The other challenge is atmospheric pressure. As it rises, air becomes heavier and can slow down. Sattler has created a contraption that hangs on the pendulum: a spring and scale with aneroid capsules that press downward or retract depending on barometric pressure. This changes the length of the pendulum slightly thereby increasing or slowing its oscillating rate.
Sattler clocks have esthetic power as well. Each model will dominate the room in its own way. Either by sheer size or by a design that inevitably attracts the eye (see boxes). The cases of the large clocks are of wood with thirteen coats of gleaming boat lacquer. But there are also many options for customization. One client, Müller notes, is a Ferrari fan, so his clocks inevitably come in bright red. If you are going to watch and hear time pass, you might as well feel you are doing so on your own terms.
The masterful Erwin Sattler Troja
Erwin Sattler's flagship clock is the longcase Troja. It stands at 2.18 meters and comes with different complications, just like a wristwatch. It has a power reserve of thirty days. The Lunaris model has a moon phase that only needs adjustment once every 125 years. The Opus Temporis, even taller, at 2.22 meters, features a three-dimensional moon phase with diamonds for stars, has a separate striking mechanism, hence two weights.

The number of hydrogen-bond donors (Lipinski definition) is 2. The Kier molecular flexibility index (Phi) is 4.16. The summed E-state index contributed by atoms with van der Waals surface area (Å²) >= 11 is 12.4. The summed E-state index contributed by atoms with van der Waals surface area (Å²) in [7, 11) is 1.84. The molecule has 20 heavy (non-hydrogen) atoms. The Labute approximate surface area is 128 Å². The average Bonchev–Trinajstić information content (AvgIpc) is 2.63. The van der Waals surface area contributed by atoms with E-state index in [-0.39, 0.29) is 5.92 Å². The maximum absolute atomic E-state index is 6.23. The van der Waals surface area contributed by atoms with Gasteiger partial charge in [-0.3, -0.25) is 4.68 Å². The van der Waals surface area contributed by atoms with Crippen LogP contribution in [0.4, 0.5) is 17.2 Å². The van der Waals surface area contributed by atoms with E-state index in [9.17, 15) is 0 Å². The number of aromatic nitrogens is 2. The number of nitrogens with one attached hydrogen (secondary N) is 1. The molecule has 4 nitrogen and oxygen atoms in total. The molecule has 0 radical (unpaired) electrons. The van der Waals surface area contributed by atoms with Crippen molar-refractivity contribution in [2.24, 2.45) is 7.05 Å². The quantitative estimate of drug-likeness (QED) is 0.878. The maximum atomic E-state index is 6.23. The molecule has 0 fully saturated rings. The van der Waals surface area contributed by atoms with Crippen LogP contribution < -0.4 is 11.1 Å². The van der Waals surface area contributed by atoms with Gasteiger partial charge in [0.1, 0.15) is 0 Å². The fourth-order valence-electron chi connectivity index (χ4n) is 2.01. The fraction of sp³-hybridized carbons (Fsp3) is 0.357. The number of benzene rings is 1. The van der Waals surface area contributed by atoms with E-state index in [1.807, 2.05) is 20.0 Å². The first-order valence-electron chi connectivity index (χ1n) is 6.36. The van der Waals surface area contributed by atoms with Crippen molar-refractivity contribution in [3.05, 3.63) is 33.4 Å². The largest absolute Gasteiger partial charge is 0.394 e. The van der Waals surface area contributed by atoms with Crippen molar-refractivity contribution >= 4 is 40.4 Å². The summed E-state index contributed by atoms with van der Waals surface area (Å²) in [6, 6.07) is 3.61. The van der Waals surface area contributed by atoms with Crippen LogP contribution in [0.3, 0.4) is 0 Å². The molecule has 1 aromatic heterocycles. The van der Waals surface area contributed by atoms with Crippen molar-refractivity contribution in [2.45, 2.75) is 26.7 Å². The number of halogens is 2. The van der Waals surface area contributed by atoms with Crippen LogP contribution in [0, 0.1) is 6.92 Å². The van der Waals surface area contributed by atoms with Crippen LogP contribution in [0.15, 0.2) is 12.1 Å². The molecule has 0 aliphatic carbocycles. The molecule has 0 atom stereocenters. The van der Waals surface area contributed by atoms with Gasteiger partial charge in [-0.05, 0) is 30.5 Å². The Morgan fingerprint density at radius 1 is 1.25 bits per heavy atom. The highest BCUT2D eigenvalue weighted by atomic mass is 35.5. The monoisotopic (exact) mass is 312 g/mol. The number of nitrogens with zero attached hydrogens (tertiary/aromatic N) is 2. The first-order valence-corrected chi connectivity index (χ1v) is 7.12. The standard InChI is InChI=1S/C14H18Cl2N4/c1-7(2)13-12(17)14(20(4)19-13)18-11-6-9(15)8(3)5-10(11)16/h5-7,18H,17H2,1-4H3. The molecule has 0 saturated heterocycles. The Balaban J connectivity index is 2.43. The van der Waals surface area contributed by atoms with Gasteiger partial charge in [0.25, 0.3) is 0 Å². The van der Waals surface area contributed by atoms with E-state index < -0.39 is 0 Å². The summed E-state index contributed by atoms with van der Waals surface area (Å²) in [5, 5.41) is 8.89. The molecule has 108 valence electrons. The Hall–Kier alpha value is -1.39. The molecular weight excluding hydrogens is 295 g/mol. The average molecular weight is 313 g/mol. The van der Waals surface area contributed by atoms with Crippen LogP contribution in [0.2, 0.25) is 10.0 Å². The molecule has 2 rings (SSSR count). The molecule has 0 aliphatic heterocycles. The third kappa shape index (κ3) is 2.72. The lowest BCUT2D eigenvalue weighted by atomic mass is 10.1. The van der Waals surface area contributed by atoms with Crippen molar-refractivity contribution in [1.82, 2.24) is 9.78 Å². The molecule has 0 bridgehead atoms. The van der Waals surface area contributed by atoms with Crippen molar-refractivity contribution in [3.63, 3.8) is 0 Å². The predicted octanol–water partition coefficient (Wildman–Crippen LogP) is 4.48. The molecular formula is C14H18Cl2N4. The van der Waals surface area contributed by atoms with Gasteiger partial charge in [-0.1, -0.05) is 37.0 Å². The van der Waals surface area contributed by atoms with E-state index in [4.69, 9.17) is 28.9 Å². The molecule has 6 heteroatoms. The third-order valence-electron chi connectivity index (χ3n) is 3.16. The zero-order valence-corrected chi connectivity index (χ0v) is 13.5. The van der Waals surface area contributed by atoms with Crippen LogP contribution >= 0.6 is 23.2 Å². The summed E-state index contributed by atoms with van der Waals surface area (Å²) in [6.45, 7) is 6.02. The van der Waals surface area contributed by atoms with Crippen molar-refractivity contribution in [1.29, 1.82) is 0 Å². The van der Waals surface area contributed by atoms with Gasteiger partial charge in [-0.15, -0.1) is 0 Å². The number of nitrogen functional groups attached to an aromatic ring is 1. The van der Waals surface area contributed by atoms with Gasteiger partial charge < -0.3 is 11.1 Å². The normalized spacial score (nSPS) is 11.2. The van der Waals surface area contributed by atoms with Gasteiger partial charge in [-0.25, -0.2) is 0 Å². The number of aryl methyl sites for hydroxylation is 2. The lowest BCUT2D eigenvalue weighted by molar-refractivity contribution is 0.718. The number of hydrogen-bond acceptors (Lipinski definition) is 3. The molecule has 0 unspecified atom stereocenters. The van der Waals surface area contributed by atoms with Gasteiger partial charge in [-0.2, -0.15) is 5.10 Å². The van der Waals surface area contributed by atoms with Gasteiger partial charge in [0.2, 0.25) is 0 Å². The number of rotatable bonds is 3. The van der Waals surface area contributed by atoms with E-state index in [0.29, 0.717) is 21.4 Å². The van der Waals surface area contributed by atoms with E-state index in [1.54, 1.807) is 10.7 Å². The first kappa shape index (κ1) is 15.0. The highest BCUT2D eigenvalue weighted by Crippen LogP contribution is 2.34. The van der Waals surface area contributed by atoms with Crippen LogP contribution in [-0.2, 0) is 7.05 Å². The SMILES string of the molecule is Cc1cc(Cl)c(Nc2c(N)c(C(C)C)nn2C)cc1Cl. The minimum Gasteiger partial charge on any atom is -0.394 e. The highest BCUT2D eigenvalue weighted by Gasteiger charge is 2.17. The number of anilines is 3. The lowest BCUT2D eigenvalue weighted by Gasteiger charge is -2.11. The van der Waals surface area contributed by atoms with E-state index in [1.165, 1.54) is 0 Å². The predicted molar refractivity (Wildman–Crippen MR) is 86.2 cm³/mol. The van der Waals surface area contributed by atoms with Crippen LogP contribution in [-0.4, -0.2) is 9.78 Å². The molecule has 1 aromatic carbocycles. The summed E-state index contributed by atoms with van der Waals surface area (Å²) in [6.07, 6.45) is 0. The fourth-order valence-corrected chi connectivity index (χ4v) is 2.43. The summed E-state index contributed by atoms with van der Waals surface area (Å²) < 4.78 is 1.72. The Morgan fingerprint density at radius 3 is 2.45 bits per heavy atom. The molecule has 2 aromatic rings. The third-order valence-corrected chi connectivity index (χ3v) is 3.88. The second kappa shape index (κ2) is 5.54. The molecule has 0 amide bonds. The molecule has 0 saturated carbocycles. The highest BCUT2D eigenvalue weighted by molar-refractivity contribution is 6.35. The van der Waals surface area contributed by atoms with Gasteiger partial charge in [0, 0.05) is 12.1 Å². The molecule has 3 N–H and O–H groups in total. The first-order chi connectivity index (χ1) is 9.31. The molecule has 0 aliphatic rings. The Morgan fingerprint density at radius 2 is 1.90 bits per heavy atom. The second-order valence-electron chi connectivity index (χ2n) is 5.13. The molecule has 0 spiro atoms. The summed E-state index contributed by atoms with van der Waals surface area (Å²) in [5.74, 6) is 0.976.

The base of these clocks houses a safe for valuables, from where the name Troja, a reference to the Trojan horse. Tucked into the rear are two extendable panels containing eight individually programmable watch winders each. These can be programmed using a USB connection.
A thumbnail of the Erwin Sattler company
Erwin Sattler was founded in 1958 by clockmaker Erwin Sattler. Richard Müller and Sattler's daughter, Stephanie Sattler-Rick, came on board in 1984 and took over the company in 2002. Their strategy was to achieve manufacturing independence by purchasing top-drawer machinery.
Today, Erwin Sattler produces a wide range of clocks, like the very contemporary-looking Columna temporis or the UFO-like Atlantis orbis (as a standalone or on a table), which is at home in a living room or easily as a yacht on the high seas – it can keep time precisely even at a 30° list. Instruments, yes, but kinetic artworks as well. They also manufacture nautical instruments either separately or in combination with sea-going clocks.
The brand collaborated with the Austrian watchmakers Habring2 to produce a few wristwatches as well, the after the eponymous clocks.
They come in two sizes, a 44-millimeter automatic and a 38-millimeter manually-wound version. The aficionados can therefore take their Sattler clock while going about their daily or nightly business.
Another specialty are the high-tech watch winders of the Rotaris family. They are integrated into highest-tech display cases for the collector, featuring secret opening mechanisms and 18-millimeter safety glass.